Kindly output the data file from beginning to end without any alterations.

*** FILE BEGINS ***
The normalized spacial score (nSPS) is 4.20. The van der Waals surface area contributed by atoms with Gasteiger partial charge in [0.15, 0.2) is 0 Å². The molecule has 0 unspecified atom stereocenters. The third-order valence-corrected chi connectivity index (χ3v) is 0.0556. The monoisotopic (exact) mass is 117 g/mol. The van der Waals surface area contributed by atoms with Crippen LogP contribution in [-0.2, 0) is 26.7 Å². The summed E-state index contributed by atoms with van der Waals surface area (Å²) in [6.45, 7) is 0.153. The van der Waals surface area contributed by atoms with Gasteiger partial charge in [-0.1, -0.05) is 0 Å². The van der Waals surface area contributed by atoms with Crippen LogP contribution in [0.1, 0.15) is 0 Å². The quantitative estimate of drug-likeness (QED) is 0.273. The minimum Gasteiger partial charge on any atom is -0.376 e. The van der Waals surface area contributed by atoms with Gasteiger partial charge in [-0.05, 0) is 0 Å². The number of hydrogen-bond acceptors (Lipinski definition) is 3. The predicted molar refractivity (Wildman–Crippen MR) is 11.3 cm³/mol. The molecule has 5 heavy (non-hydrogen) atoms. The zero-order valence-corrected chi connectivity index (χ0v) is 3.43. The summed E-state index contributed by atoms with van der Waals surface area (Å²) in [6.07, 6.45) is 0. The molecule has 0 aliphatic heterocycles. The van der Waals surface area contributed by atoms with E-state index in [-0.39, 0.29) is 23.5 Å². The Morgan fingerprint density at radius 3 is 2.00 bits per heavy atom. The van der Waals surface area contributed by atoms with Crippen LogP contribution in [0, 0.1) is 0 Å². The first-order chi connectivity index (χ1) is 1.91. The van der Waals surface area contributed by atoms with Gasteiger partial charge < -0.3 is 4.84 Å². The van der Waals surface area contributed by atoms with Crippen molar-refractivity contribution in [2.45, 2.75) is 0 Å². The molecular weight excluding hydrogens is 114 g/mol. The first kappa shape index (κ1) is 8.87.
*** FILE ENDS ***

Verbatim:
The normalized spacial score (nSPS) is 4.20. The van der Waals surface area contributed by atoms with Gasteiger partial charge in [0.15, 0.2) is 0 Å². The molecule has 0 unspecified atom stereocenters. The third-order valence-corrected chi connectivity index (χ3v) is 0.0556. The monoisotopic (exact) mass is 117 g/mol. The van der Waals surface area contributed by atoms with Crippen LogP contribution in [-0.2, 0) is 26.7 Å². The summed E-state index contributed by atoms with van der Waals surface area (Å²) in [6.45, 7) is 0.153. The van der Waals surface area contributed by atoms with Gasteiger partial charge in [-0.1, -0.05) is 0 Å². The van der Waals surface area contributed by atoms with Crippen LogP contribution in [0.1, 0.15) is 0 Å². The quantitative estimate of drug-likeness (QED) is 0.273. The minimum Gasteiger partial charge on any atom is -0.376 e. The van der Waals surface area contributed by atoms with Gasteiger partial charge in [-0.05, 0) is 0 Å². The number of hydrogen-bond acceptors (Lipinski definition) is 3. The predicted molar refractivity (Wildman–Crippen MR) is 11.3 cm³/mol. The molecule has 5 heavy (non-hydrogen) atoms. The zero-order valence-corrected chi connectivity index (χ0v) is 3.43. The summed E-state index contributed by atoms with van der Waals surface area (Å²) in [6.07, 6.45) is 0. The molecule has 0 aliphatic heterocycles. The van der Waals surface area contributed by atoms with E-state index in [-0.39, 0.29) is 23.5 Å². The Morgan fingerprint density at radius 3 is 2.00 bits per heavy atom. The van der Waals surface area contributed by atoms with Crippen LogP contribution in [0, 0.1) is 0 Å². The first-order chi connectivity index (χ1) is 1.91. The van der Waals surface area contributed by atoms with Gasteiger partial charge < -0.3 is 4.84 Å². The van der Waals surface area contributed by atoms with Crippen molar-refractivity contribution in [2.45, 2.75) is 0 Å². The molecular weight excluding hydrogens is 114 g/mol. The first kappa shape index (κ1) is 8.87.